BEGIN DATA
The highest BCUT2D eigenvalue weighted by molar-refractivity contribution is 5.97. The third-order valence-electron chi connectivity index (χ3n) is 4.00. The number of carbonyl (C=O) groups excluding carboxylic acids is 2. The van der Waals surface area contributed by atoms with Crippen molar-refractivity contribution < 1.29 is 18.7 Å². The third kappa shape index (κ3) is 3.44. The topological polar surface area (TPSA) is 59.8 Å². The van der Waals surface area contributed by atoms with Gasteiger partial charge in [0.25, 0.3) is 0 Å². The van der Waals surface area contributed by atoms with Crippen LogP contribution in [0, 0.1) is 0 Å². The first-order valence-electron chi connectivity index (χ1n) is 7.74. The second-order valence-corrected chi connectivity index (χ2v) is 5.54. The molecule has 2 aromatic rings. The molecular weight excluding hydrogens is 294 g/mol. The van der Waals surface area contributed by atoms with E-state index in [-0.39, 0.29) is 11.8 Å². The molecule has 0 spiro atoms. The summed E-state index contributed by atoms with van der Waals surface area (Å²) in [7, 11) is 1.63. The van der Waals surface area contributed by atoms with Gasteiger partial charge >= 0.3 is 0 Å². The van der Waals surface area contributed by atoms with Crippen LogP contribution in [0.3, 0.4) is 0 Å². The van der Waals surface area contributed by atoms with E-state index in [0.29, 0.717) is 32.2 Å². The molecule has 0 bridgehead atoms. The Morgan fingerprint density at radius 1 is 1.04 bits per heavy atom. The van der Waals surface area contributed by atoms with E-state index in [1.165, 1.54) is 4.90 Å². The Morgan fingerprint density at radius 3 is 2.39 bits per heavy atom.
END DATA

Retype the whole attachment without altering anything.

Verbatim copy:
The highest BCUT2D eigenvalue weighted by molar-refractivity contribution is 5.97. The third-order valence-electron chi connectivity index (χ3n) is 4.00. The number of carbonyl (C=O) groups excluding carboxylic acids is 2. The van der Waals surface area contributed by atoms with Crippen molar-refractivity contribution < 1.29 is 18.7 Å². The third kappa shape index (κ3) is 3.44. The topological polar surface area (TPSA) is 59.8 Å². The van der Waals surface area contributed by atoms with Gasteiger partial charge in [0.25, 0.3) is 0 Å². The van der Waals surface area contributed by atoms with Crippen LogP contribution in [0, 0.1) is 0 Å². The first-order valence-electron chi connectivity index (χ1n) is 7.74. The second-order valence-corrected chi connectivity index (χ2v) is 5.54. The molecule has 2 aromatic rings. The molecular weight excluding hydrogens is 294 g/mol. The van der Waals surface area contributed by atoms with E-state index in [-0.39, 0.29) is 11.8 Å². The molecule has 0 spiro atoms. The summed E-state index contributed by atoms with van der Waals surface area (Å²) in [7, 11) is 1.63. The van der Waals surface area contributed by atoms with Gasteiger partial charge >= 0.3 is 0 Å². The van der Waals surface area contributed by atoms with Crippen LogP contribution in [0.3, 0.4) is 0 Å². The van der Waals surface area contributed by atoms with E-state index in [0.29, 0.717) is 32.2 Å². The molecule has 0 bridgehead atoms. The Morgan fingerprint density at radius 1 is 1.04 bits per heavy atom. The van der Waals surface area contributed by atoms with E-state index in [1.165, 1.54) is 4.90 Å². The Morgan fingerprint density at radius 3 is 2.39 bits per heavy atom.